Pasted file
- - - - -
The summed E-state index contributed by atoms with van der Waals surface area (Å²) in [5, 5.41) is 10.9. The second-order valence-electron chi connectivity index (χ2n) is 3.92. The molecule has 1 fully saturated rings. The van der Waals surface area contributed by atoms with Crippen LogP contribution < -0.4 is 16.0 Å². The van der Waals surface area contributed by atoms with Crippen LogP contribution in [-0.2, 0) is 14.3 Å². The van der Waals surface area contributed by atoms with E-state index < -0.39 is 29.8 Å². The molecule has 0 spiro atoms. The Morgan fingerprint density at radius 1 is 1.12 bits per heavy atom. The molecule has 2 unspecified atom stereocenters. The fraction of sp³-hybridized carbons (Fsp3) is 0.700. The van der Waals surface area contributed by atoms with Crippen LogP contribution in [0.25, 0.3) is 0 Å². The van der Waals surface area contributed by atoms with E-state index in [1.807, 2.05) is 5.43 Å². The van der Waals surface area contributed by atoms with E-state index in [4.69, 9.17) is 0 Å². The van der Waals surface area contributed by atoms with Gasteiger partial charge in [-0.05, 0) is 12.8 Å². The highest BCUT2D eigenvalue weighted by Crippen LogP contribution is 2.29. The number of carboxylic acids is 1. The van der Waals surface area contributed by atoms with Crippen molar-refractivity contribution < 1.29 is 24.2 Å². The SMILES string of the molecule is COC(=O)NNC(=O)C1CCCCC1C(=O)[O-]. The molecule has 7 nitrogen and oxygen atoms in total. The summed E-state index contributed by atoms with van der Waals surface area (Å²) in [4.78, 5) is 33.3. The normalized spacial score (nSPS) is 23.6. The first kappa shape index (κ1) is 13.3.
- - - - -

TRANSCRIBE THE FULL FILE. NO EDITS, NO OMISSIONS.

The summed E-state index contributed by atoms with van der Waals surface area (Å²) in [5, 5.41) is 10.9. The second-order valence-electron chi connectivity index (χ2n) is 3.92. The molecule has 1 fully saturated rings. The van der Waals surface area contributed by atoms with Crippen LogP contribution < -0.4 is 16.0 Å². The van der Waals surface area contributed by atoms with Crippen LogP contribution in [-0.2, 0) is 14.3 Å². The van der Waals surface area contributed by atoms with E-state index < -0.39 is 29.8 Å². The molecule has 0 spiro atoms. The Morgan fingerprint density at radius 1 is 1.12 bits per heavy atom. The molecule has 2 unspecified atom stereocenters. The fraction of sp³-hybridized carbons (Fsp3) is 0.700. The van der Waals surface area contributed by atoms with Crippen LogP contribution in [0.25, 0.3) is 0 Å². The van der Waals surface area contributed by atoms with E-state index in [1.807, 2.05) is 5.43 Å². The van der Waals surface area contributed by atoms with E-state index in [4.69, 9.17) is 0 Å². The van der Waals surface area contributed by atoms with Gasteiger partial charge in [-0.05, 0) is 12.8 Å². The highest BCUT2D eigenvalue weighted by Crippen LogP contribution is 2.29. The number of carboxylic acids is 1. The van der Waals surface area contributed by atoms with Crippen molar-refractivity contribution < 1.29 is 24.2 Å². The SMILES string of the molecule is COC(=O)NNC(=O)C1CCCCC1C(=O)[O-]. The molecule has 7 nitrogen and oxygen atoms in total. The summed E-state index contributed by atoms with van der Waals surface area (Å²) in [4.78, 5) is 33.3. The normalized spacial score (nSPS) is 23.6. The first kappa shape index (κ1) is 13.3.